Frustrated by supporters who want to restrict their gifts? Maybe it’s time to rewrite your Gift Acceptance Policy so it can open a world of opportunity.

Across the Internet, we can find all kinds of essays about why it’s important to have a Gift Acceptance Policy. And most of them point you to pretty standard templates. But instead of thinking of how the policies can limit your liability, what if your Gift Acceptance Policy opened up opportunities?

Taking a cue from Creating the Future, let’s start by asking how a gift acceptance policy can support your mission, vision and values.

Looking around at your community, you see clients, staff, board members, and supporters. What should the gifts acceptance policy do for each of them? For your clients, you want to have the maximum amount of flexibility so you can serve them in whatever way is necessary. You want your staff to have clarity as to what they should do when offered a gift.  You want your board to know that the resources you receive are used appropriately and transparently.

And you want your supporters to know that the resources they are giving you – their gifts – are truly making a difference.

In a spirited online conversation among nonprofit consultants, we debated what to do about restricted gifts. How do we handle gifts that are designated for a specific program, but may not take into account administrative costs? That’s when Hildy Gottlieb produced a policy that is brilliant in its simplicity. Without tying anyone’s hands, the policy says to the donor – Thank you for caring about the people we serve. Thank you for using us as a way to help them. Let’s work together to figure out the best way that your funds can help.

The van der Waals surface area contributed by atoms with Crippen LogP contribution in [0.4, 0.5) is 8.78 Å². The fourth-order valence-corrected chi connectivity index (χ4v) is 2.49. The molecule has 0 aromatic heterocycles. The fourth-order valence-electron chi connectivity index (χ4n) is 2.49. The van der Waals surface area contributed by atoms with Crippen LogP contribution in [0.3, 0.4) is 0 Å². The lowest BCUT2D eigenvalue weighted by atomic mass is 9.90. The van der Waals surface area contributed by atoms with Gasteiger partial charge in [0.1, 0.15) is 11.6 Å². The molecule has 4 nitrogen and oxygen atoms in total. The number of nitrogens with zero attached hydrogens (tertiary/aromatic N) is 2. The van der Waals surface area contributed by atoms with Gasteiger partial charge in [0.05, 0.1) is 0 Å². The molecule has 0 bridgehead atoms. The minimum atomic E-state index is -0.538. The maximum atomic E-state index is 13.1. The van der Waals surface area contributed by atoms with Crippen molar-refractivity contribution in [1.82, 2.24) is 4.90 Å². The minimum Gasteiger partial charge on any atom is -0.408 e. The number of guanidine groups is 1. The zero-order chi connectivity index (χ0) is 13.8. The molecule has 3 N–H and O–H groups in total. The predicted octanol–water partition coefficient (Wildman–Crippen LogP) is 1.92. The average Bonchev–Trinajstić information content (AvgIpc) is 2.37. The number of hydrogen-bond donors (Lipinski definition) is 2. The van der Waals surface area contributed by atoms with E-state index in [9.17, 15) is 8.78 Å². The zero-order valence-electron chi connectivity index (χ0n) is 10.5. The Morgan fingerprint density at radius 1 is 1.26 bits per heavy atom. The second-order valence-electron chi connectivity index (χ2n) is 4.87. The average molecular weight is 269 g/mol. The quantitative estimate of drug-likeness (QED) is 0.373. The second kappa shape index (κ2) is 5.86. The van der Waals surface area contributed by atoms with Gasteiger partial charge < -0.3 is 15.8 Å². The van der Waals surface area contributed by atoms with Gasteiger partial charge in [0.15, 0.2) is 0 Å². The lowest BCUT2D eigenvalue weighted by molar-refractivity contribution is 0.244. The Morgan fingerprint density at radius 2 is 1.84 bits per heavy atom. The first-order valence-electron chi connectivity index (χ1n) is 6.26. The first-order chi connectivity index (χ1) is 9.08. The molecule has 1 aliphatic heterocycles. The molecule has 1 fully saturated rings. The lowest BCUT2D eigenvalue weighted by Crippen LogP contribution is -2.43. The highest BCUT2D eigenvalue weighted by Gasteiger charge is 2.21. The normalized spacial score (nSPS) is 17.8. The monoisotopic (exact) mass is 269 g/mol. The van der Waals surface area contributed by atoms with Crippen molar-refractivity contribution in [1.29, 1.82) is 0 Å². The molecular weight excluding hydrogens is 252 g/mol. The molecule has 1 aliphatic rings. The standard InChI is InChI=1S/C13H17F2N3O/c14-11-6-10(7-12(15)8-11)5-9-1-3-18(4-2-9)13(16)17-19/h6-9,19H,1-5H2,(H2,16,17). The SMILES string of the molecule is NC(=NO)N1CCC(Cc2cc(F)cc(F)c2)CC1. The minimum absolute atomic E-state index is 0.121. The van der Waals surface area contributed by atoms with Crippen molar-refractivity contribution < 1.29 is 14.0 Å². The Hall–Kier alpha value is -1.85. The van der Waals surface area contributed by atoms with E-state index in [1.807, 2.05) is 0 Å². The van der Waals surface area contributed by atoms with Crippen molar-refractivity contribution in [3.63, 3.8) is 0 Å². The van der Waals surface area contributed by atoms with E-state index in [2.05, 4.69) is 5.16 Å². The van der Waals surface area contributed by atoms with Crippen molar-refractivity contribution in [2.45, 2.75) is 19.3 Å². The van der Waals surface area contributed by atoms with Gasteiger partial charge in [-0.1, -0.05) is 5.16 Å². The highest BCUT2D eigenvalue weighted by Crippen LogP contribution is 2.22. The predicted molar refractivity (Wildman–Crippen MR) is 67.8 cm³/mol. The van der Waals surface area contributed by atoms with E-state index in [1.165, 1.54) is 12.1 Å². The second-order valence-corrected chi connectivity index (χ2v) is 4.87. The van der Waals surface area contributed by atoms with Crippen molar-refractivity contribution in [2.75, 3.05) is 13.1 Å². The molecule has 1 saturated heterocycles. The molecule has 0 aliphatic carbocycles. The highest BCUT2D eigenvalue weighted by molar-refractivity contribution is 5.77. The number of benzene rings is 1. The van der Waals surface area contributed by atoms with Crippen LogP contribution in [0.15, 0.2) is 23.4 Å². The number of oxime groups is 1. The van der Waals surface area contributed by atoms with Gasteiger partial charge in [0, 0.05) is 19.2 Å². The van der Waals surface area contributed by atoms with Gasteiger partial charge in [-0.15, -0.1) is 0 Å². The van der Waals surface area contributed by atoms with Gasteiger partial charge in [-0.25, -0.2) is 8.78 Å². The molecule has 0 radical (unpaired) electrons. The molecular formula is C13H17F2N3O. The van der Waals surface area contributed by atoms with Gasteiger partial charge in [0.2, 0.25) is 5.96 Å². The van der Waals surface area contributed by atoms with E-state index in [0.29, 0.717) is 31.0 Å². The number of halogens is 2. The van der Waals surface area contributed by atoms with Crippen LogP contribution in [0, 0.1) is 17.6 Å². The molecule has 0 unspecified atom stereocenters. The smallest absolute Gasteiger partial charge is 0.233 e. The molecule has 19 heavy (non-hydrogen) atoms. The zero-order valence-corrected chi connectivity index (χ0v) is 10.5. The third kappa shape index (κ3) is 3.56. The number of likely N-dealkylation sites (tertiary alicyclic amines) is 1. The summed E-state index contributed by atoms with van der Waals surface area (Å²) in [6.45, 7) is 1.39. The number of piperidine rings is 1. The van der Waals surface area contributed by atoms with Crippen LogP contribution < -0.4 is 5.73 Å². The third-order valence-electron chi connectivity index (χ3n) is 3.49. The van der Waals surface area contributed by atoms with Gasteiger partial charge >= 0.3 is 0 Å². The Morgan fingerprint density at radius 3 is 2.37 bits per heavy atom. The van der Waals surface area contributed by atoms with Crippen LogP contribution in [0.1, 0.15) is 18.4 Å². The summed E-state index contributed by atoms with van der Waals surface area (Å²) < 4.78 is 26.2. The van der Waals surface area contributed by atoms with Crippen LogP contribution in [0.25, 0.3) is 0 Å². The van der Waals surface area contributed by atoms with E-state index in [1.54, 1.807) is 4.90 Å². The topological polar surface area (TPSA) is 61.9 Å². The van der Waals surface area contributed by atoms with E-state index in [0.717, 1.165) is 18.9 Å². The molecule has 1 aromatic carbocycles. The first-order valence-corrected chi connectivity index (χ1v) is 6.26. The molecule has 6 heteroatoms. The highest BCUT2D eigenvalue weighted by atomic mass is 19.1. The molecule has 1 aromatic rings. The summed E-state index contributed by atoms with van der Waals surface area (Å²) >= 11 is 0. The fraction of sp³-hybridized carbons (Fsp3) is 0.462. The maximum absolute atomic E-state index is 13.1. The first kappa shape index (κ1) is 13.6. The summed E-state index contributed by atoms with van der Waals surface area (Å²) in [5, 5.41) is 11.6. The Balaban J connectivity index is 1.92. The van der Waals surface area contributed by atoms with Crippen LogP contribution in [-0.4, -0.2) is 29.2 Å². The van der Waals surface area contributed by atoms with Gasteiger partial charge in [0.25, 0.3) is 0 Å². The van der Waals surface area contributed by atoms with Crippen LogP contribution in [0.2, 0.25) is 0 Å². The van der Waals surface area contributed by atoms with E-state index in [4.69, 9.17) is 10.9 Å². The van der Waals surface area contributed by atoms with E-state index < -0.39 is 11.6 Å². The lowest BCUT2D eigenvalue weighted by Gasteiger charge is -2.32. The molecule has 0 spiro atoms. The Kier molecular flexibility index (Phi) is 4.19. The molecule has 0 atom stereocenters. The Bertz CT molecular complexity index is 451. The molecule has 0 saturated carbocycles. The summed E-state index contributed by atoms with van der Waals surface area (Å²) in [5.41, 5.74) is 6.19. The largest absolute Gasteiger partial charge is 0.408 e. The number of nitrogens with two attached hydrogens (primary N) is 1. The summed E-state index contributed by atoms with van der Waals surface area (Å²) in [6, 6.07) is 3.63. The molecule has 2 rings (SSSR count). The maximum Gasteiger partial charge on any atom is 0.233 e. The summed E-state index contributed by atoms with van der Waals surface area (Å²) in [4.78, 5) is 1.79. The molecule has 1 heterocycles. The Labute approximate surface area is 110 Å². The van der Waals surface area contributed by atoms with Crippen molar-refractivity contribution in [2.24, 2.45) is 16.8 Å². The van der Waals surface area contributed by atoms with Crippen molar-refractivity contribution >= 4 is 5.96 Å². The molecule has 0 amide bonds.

“When we have the opportunity to receive restricted gifts, it is our policy to work with each donor to co-create the best possible result of improving life for the people we serve.

“As part of that policy, we will learn both the immediate thing / service the donor wants their gift to purchase, as well as understanding what the donor hopes that gift will make possible for the people we serve.

“As part of that policy, we will work with the donor to co-create how their intended results will be achieved, and the true allocation of resources for achieving that result – how their monies will be used, as well as how other resources will be leveraged to achieve that result.

“This policy of co-creating results is rooted in our core values of trust, transparency, and building deep relationships, because that is what builds strong communities.”

As John Baker, CFRE, Executive VP of Delaware Alliance for Nonprofit Advancement, commented, “I bet their gifts will soar. Simply being able to promote a policy like this in ones materials, and then to live it, leaves me with a reenergized sense for Resource Development.”

What does your gift policy say? Are you inviting your supporters to co-create your future?